Nasa probe closes in on asteroid that could collide with Earth

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Watch NASA live stream the arrival of its OSIRIS-REx asteroid probe

Launched on September 8, 2016 aboard a United Launch Alliance Atlas V rocket from Florida's Cape Canaveral Air Force Station, OSIRIS-REx has traveled more than two billion kilometers to the asteroid and will bring a small sample back to Earth for study. The spacecraft has been traveling through the solar system en route to its target Bennu for almost 27 months now and will stay about 12 miles away from the asteroid.

Bennu - named after a mythological Egyptian deity by a third-grade contest victor - is one of the most hazardous asteroids known to NASA because of its large size and orbit.

Once the NASA mission has successfully collected its spacedust from Bennu, the sample will be kept in a canister and returned to Earth in 2023, touching down in the Utah desert in late September, NASA said. To that end, the College of Optical Sciences, which helped design some of OSIRIS-REx's cameras in conjunction with the Lunar and Planetary Laboratory and Steward Observatory, recently received a $20 million endowment. "The low-gravity environment is one of the foremost challenges in conducting this mission", Rich Burns, OSIRIS-REx project manager at NASA's Goddard Space Flight Center, said in a NASA video.

Bennu, a rocky mass roughly a half a kilometre wide and shaped like a giant acorn, orbits the sun at roughly the same distance as Earth and is thought to be rich in carbon-based organic molecules dating back to the earliest days of the solar system.

During the five-second maneuver, compressed nitrogen gas will shoot into the collector, stirring up and lifting small rocks and soil. Along the way, the spacecraft performed a flyby of Earth on September 22, 2017 for a gravity assist to place the craft on its final trajectory to Bennu.

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It is the first US attempt to gather asteroid samples for return to Earth, something only Japan has accomplished so far. At the time of the mission's asteroid selection in 2005, there were only 192 asteroids classified as Near Earth Objects that met NASA's proximity requirements.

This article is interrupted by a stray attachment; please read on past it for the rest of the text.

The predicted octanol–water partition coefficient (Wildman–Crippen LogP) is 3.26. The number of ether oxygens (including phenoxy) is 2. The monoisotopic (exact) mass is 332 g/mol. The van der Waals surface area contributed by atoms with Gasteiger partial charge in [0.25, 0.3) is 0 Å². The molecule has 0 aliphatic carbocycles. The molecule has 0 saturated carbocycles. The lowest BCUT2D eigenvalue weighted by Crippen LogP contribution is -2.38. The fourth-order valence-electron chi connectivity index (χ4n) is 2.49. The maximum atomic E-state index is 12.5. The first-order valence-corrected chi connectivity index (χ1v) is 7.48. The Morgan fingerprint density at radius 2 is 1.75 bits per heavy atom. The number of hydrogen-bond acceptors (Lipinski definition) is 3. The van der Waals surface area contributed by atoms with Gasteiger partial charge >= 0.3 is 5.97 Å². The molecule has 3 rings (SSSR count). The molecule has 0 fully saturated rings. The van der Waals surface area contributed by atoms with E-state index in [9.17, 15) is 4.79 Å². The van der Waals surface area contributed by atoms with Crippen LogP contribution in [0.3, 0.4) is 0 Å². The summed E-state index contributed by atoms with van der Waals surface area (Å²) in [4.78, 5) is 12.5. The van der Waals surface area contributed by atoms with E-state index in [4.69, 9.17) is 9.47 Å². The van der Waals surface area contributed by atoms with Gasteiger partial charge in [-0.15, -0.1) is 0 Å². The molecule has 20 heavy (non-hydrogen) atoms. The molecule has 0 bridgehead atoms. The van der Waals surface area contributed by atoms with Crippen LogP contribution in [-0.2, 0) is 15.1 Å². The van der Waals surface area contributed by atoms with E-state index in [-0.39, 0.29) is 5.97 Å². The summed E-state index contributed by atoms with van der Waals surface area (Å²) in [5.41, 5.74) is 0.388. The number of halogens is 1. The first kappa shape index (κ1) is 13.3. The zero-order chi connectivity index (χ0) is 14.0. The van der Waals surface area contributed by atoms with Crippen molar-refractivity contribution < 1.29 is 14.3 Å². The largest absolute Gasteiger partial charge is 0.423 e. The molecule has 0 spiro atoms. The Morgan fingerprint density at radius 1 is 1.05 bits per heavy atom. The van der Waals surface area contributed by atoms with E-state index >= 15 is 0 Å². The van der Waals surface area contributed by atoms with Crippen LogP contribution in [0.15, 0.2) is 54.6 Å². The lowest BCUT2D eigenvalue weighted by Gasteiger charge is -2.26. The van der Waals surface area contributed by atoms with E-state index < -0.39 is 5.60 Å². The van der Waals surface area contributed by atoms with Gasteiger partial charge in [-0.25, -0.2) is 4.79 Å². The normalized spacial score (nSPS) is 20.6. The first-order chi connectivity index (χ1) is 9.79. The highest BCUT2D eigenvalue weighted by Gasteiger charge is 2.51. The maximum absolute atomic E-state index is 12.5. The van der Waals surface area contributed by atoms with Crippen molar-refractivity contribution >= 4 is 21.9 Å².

For two years after the return, the sample will be cataloged and analyzed. Here, scientists will be able to study it with an array of instruments that will provide a huge leap in our understanding of asteroids.

From the end of February to early June 2019, OSIRIS-REx will start two detailed survey phases which will generate chemical composition and digital terrain maps along with global image mosaics and at the end of the process will have enough information to select up to 12 candidate sampling sites. Though small asteroids can rotate very quickly, Bennu has a diameter just a bit bigger than the height of the Empire State Building and rotates relatively slowly, each 4.3 hours. Water, another vital component to the evolution of life, may also be trapped in the asteroid's minerals. Bennu may be on collision course with Earth in the future. Achievement unlocked and "we have arrived", NASA announced on its official Twitter account. With two years of flying already under its belt, expectations are high for the probe, but first NASA has to make sure it arrives safe and sound, and that's what today is all about.

On the appointed day, OSIRIS-REx will spiral down and tap Bennu with its Touch-And-Go-Sample Acquisition Mechanism (TAGSAM), sucking up at least 2 ounces (60 grams) of material. This could also explain how it ended up as a near-Earth asteroid. These samples will help scientists answer questions about the formation of Earth and our solar system. "When we understand Bennu, we will understand something fundamental about our solar system".

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